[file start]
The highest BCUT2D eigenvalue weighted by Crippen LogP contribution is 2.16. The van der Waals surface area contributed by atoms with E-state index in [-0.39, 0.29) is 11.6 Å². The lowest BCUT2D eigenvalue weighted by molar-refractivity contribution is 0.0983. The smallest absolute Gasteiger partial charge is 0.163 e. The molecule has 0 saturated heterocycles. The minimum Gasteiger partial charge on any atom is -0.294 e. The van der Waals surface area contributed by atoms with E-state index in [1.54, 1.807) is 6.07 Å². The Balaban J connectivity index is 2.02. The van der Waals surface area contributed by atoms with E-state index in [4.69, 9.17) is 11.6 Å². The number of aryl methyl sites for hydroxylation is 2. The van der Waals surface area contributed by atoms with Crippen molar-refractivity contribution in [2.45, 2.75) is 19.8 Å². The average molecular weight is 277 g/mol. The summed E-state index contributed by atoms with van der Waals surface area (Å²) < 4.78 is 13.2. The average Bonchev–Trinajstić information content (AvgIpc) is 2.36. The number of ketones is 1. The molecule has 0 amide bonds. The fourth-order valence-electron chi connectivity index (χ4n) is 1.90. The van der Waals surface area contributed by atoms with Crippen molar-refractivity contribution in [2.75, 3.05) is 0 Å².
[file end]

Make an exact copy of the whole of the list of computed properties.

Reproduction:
The highest BCUT2D eigenvalue weighted by Crippen LogP contribution is 2.16. The van der Waals surface area contributed by atoms with E-state index in [-0.39, 0.29) is 11.6 Å². The lowest BCUT2D eigenvalue weighted by molar-refractivity contribution is 0.0983. The smallest absolute Gasteiger partial charge is 0.163 e. The molecule has 0 saturated heterocycles. The minimum Gasteiger partial charge on any atom is -0.294 e. The van der Waals surface area contributed by atoms with E-state index in [1.54, 1.807) is 6.07 Å². The Balaban J connectivity index is 2.02. The van der Waals surface area contributed by atoms with E-state index in [4.69, 9.17) is 11.6 Å². The number of aryl methyl sites for hydroxylation is 2. The van der Waals surface area contributed by atoms with Crippen molar-refractivity contribution in [2.45, 2.75) is 19.8 Å². The average molecular weight is 277 g/mol. The summed E-state index contributed by atoms with van der Waals surface area (Å²) < 4.78 is 13.2. The average Bonchev–Trinajstić information content (AvgIpc) is 2.36. The number of ketones is 1. The molecule has 0 amide bonds. The fourth-order valence-electron chi connectivity index (χ4n) is 1.90. The van der Waals surface area contributed by atoms with Crippen molar-refractivity contribution in [2.75, 3.05) is 0 Å².